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  1. #1
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    Making "Insulated" from "Standard" Kato "Unijoiners"

    The GandG is now undergoing "Electrification" for two train operations. Has anyone ever successfully changed an Standard Unijoiner into an insulated one?

    I'm open to suggestions.

  2. #2
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    Quote Originally Posted by Grey One View Post
    The GandG is now undergoing "Electrification" for two train operations. Has anyone ever successfully changed an Standard Unijoiner into an insulated one?

    I'm open to suggestions.
    Hi Grey One,
    Just wondering why do all the hard work when you can purchase Kato INSULATED UNIJOINERS (20 EA), Product # 24-816, for around US$ 4.00?

  3. #3
    Why not use an insulated Unijoiner?
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  4. #4
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    Fare question:
    Because I have a growing pile of unneeded rail joiners, a shrinking budget and a personal desire to reuse wherever possible. At 20 cents each it will cost 40 cents per block. I have about 20 blocks. Beyond that, maybe it is easy.

  5. #5
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    Remove the metal rail joiner from the Unijoiner. Working from the bottom, insert the smallest of your precision screwdrivers at each end of the metal portion to straighten the little tabs that hold the rail joiner in the plastic part. The metal rail joiner then pops out fairly easily. The resulting joiner will hold the track sections together.

    It may be necessary to insulate the rail ends by painting them with several coats of clear lacquer, allowing each coat to dry before applying the next.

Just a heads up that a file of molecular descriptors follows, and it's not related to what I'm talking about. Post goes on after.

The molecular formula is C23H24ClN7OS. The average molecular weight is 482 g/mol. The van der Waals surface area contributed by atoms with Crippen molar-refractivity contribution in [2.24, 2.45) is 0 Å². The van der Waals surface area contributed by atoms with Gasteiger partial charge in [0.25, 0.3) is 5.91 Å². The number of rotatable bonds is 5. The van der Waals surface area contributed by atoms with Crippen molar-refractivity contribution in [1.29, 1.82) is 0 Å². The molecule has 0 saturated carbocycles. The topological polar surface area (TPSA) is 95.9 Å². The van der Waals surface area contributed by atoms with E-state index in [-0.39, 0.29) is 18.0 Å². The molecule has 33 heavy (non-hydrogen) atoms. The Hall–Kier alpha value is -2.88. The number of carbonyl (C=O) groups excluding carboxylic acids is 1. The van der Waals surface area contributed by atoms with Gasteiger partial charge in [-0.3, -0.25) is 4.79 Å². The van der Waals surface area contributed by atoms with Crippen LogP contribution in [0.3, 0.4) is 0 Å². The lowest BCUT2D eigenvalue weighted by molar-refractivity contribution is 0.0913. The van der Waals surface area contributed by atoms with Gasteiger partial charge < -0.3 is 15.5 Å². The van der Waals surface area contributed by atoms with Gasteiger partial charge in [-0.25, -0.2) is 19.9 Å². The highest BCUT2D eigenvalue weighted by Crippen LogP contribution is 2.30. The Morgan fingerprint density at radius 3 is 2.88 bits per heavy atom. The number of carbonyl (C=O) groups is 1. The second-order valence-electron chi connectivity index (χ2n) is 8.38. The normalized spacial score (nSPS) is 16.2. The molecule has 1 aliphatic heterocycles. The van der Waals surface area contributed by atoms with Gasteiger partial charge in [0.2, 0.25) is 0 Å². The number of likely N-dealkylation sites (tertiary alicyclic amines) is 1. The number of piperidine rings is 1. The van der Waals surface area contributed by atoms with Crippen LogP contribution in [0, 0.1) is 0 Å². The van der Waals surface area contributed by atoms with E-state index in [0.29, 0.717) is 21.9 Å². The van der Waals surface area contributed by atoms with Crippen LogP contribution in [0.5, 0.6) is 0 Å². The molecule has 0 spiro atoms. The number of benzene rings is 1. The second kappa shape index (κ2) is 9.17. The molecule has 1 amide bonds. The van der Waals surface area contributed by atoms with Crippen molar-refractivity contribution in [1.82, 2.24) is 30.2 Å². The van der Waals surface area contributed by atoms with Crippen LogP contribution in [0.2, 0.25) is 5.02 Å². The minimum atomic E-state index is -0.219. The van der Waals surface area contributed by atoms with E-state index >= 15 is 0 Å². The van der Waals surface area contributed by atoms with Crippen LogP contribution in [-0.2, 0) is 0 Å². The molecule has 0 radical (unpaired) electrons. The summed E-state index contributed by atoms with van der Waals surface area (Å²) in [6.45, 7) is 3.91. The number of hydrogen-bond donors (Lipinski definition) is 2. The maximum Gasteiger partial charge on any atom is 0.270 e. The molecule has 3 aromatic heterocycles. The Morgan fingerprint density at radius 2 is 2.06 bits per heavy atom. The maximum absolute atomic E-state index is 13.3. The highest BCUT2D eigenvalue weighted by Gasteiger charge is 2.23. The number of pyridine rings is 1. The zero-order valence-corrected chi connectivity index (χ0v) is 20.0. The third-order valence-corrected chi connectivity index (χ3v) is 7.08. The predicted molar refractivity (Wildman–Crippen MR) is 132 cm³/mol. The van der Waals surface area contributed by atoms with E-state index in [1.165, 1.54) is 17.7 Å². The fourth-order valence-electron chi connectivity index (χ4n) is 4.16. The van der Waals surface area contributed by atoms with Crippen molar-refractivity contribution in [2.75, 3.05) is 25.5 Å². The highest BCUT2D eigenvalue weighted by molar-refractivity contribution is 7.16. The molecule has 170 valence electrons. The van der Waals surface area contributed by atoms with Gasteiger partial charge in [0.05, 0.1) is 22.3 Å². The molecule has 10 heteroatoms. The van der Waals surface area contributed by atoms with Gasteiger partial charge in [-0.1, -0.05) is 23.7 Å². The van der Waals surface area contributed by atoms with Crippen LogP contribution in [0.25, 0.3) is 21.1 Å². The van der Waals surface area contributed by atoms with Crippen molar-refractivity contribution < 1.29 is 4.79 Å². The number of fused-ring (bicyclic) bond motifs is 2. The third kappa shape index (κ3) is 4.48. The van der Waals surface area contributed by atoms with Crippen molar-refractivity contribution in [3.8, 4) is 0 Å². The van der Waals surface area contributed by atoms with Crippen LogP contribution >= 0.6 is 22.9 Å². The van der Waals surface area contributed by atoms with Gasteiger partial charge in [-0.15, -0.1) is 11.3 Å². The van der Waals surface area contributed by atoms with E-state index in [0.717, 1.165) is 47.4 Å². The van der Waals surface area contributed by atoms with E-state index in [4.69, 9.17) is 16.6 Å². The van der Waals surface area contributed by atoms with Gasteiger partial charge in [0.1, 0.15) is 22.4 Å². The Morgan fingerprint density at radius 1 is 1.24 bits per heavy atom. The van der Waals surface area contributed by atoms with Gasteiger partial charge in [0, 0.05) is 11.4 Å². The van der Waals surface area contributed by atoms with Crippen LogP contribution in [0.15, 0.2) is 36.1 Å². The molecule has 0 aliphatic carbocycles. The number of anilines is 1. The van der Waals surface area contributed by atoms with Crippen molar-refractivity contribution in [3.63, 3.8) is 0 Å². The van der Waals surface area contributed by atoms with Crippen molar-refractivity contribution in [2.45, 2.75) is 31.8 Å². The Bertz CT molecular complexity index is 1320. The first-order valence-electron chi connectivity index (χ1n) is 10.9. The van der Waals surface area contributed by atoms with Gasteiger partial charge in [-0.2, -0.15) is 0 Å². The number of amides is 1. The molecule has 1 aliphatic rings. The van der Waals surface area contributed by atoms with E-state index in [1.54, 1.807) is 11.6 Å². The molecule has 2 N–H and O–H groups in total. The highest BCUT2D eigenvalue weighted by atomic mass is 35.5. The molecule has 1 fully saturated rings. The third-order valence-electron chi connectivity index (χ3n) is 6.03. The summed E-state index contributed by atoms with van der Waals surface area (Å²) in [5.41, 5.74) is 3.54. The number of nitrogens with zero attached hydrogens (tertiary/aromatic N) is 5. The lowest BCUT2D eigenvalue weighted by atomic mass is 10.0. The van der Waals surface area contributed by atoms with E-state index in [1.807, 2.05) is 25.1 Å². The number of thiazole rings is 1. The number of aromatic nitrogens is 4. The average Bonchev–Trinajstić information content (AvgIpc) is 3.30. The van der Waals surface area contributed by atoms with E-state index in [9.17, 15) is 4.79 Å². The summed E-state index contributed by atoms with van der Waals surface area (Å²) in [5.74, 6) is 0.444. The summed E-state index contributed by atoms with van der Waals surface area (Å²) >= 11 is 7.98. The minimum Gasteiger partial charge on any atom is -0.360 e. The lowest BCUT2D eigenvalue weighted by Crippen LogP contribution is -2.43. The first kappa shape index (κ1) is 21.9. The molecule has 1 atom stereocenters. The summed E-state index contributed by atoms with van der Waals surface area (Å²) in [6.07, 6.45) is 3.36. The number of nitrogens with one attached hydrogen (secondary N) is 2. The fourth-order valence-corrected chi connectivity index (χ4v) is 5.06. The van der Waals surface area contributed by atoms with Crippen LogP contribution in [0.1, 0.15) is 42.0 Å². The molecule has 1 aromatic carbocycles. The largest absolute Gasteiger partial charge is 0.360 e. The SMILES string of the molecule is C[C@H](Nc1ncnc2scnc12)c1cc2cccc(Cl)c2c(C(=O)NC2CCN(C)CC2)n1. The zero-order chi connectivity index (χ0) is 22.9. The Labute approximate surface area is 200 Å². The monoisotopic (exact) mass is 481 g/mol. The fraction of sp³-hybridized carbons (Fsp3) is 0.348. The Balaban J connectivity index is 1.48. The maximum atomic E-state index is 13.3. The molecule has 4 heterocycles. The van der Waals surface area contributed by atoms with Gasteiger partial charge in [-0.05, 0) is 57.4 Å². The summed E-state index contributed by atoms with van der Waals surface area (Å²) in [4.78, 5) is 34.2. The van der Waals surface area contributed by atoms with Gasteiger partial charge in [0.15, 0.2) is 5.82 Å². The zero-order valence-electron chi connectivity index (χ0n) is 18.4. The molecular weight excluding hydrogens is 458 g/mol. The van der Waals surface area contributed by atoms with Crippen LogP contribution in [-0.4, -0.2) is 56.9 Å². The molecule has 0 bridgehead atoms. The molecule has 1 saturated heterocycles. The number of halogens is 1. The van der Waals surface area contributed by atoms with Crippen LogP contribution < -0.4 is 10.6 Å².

By the time you go to all this trouble you probably will be wishing you had sprung for the insulated Unijoiners.


    Ben
    Last edited by AB&CRRone; October 20th, 2007 at 09:48 PM. Reason: clarification
    I'm not a child. I'm a hobbyist!
    -WKRP's "The Big Guy" as his N Scale train travels a loop of track on his office desk.


  6. #6
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    Ben, To2 Leo, George - Thanks.
    You are right.
    So, I thought, hmm, when would something like this be worth it? Maybe in my engine terminal where I will have 8 to 12+ 9" "blocks". In those cases all I would need is to cut one rail with a razor saw.

    Oh well, sometimes I have a great idea. This is was not one. Die little thread. Die.
    Thanks again folks.

  7. #7
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    Steve,

    As an afterthought don't make the mistake I did with my first wiring of Unitrack. Very few insulated blocks are needed. Unitrack #6 switches are power routing and power routing can be selected with #4 switches, so the direction of the switch provides insulation for the other direction. A passing siding can be insulated simply by closing the switches at each end as long as there are no feeders to the siding. Insulation of a stub siding can be accomplished by closing one switch as long as the stub has no separate feeder.

    Forget everything you ever learned about traditional block wiring. Instead study your actual needs for insulating sidings and alternate routes and let the power routing switch provide the insulation wherever possible. I only needed insulated rail joiners for three major blocks for a layout occupying most of a 12' by 20' room, and for reverse sections and loops.

    Unfortunately, on the early part of my layout the Unitrack is glued down and ballasted, another mistake, but ripping it up to remove the insulated rail joiners is something I am considering. On that part of the layout I have sidings insulated by rail joiners and with feeders installed that the same could have been accomplished by the power routing switches and no feeders.


    Ben
    I'm not a child. I'm a hobbyist!
    -WKRP's "The Big Guy" as his N Scale train travels a loop of track on his office desk.


  8. #8
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    Ben,
    Thanks.
    Good points. I'll reexamine my needs based on operations. I will definitely need to isolate the inner and outer ovals, the reverse loop. and the yard lead / yard area, and the engine terminal.
    Thanks again.

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